BookTrust Storytime unveils this year's shortlist as pilot returns to libraries
Published on: 21 June 2022
BookTrust Storytime will return for a second year to encourage families to visit their local library.
The six books nominated for the BookTrust Storytime prize this year have been unveiled.
The prize, which aims to find the best book for sharing with 0-5s, will again be part of a pilot to encourage families to visit their local library.
An expert panel chose the shortlisted books with insights from librarians and families, and the nominees will now face a public vote from children, families and librarians for the £5,000 prize. The full shortlist is:
- Nature Trail written by Benjamin Zephaniah and illustrated by Nila Aye (Orchard Books)
- The Duck Who Didn't Like Water written and illustrated by Steve Small (Simon and Schuster Children's Books)
- The Horse That Jumped written and illustrated by Thomas Docherty (Farshore, Harper Collins)
- Can You Tickle A Tiger? written by Bobbie Brooks and illustrated by Carrie Hennon (Imagine That)
- Red Lorry, Yellow Lorry written by Michelle Robinson and illustrated by Jez Tuya (Andersen Press)
- Zoom: Farm Adventure written by Susan Hayes and Aviel Basil (What on Earth Books)
The BookTrust Storytime prize was launched in 2019 and since last year has been part of the BookTrust Storytime pilot in libraries.
Copies of all the shortlisted books will be delivered to libraries taking part in the pilot, while some libraries will also receive activities and resources to help them encourage families to get involved.
'The BookTrust Storytime Prize celebrates the joy and power of taking the time to read a good book together,' said Diana Gerald, CEO of BookTrust.
'Through our national Storytime pilot we've helped thousands of families begin their reading journey together and connect with their local library. I would like to congratulate all the shortlisted authors and illustrators – the judges will have an incredibly difficult job selecting a winner.'
Working with libraries to support families
BookTrust is also today publishing the findings from the first year of BookTrust Storytime, which involved 2,366 libraries across England and Northern Ireland.
The results show how the pilot supported libraries' work with families in their communities, with 65% of participating libraries saying that BookTrust Storytime helped them attract new families to their library and 83% saying that the pilot supported their work engaging with children under five.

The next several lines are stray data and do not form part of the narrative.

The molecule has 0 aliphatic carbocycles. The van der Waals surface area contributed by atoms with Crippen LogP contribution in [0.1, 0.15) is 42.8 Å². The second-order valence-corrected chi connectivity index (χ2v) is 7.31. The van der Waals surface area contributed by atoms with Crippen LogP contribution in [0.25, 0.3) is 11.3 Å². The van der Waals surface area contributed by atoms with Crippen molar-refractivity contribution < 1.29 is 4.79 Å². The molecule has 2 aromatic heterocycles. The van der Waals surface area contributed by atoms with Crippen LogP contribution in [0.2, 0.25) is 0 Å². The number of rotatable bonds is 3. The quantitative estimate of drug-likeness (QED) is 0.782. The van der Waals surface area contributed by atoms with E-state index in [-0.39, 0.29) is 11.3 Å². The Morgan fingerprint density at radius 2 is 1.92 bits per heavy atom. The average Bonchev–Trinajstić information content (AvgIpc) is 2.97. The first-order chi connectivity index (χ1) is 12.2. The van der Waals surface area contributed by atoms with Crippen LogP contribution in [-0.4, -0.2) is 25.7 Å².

Libraries reported that the pilot provided an inspiring library experience, supported by engaging books and resources, that had a positive impact on families who were new to libraries.
They revealed that the pilot transformed families' misconceptions about libraries being spaces where children are expected to sit quietly and helped them to overcome nervousness about participating in group activities with their children, particularly after Covid restrictions.
After findings from the first year of the pilot, BookTrust Storytime will launch from September 2022 and will be extended from a six-week experience to nine months to give libraries multiple opportunities for continued engagement with families.
This year, all libraries taking part will receive copies of the shortlisted books alongside digital tools and support, while 1,000 libraries will also receive a suite of additional resources. BookTrust will work with partners to identify where the need for these is greatest.
Based on learning from all three nations, BookTrust will also be developing a complementary bilingual pilot for libraries in Wales.
BookTrust hopes the second year of the pilot offers library staff and community organisations even more scope to be creative, use their expertise to attract new families and create welcoming story sharing experiences.
Linda Howell, Learning Coordinator Children and Families at Luton Libraries said:
'We were very excited to take part in the BookTrust Storytime pilot last year. It came at a really good moment for us as libraries were just starting to reopen after Covid and it was great to have something exciting to offer to those families who weren't familiar with the library.
'We worked closely with local nurseries and other services to reach new families, to talk to them about the support available in the library and encourage them to come and join us. The story sharing sessions, books and activities went down really well with both the parents and their children.
'For one of the sessions we had over 50 families join us, which was fantastic to see. Many parents talked to their friends and families and encouraged them to come along with their own children, which was not only a sign that they had a great time, but also further extended our reach.
'Many of the first-time parents told us they were determined to make an effort to revisit the library in the future and we're hoping in turn they will become regular users.
We're delighted the pilot is returning. There are some great books in this year's selection for both younger and older children and we look forward to inviting many more families into the library to enjoy them.'
BookTrust Storytime was developed in partnership with local authorities, libraries and families and with the support of library partners including The Association of Senior Children's and Education Librarians (ASCEL) and Libraries Connected. The project is supported with funding from Arts Council England as well as our generous supporters and donors.